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- properly used, it refers to a narrow, circular section moulding. More commonly, it is used to describe wooden glazing bars dividing up a glazed sash (Quite reasonably, these are also refered to as sash bars). Early astragals tended to be thick and chunky without much detail (Illustration). Gradually, as joinery techniques improved, they became more graceful and better detailed (Illustration). The profiles were first achieved by using sash planes, which usually came in pairs, numbered 1 and 2, where 1 achieved a rough profile, and 2 was used for finishing. In domestic property the detail is on the inside, the householder can appreciate it as he stands looking out of his window, while on shopfronts the detail is traditionally on the exterior, where it can be appreciated by a person looking in.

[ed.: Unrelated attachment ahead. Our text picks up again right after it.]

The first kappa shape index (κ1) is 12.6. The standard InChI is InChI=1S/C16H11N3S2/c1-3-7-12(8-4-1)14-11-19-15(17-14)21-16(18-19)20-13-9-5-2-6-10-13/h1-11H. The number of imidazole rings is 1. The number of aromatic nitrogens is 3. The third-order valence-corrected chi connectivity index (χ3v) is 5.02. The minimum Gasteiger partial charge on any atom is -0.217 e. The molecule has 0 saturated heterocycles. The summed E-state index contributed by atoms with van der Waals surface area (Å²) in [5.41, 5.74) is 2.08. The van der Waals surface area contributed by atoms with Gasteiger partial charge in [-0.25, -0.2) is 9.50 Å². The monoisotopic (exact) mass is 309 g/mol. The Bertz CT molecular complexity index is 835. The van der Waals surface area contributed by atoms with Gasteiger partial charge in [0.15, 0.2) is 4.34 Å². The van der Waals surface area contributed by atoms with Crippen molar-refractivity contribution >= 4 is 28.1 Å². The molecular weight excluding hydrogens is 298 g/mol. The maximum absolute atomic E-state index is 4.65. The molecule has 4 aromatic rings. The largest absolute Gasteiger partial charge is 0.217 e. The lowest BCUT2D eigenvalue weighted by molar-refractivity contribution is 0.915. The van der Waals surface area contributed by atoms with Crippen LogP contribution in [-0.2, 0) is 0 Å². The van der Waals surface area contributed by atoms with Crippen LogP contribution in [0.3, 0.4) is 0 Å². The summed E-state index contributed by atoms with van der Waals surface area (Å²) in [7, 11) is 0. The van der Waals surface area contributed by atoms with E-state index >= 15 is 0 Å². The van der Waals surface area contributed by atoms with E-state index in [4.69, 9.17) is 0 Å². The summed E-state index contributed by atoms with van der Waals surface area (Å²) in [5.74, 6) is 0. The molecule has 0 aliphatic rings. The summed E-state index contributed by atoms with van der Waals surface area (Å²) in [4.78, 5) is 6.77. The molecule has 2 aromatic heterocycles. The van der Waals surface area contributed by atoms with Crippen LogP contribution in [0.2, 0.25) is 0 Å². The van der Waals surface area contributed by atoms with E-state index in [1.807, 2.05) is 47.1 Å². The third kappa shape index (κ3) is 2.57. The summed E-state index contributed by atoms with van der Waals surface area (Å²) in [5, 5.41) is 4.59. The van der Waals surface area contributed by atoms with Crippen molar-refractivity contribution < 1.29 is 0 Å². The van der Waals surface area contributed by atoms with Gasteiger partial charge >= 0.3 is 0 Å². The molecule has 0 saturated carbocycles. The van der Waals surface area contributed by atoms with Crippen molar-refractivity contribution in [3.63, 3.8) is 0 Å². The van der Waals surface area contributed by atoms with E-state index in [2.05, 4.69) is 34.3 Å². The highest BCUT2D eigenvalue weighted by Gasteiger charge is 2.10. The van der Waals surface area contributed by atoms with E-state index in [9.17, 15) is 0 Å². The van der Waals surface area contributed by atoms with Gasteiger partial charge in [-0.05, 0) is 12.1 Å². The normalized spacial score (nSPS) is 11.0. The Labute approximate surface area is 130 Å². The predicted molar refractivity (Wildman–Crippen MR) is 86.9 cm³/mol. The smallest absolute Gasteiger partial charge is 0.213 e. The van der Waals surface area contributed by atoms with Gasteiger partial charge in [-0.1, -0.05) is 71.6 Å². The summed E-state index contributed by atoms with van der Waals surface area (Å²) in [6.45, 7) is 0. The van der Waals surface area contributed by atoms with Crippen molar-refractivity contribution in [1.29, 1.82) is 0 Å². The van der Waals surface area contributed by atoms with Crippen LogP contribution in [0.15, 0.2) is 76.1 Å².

(Twelve pane divide Illustration) - see also Focus on Miln's Buildings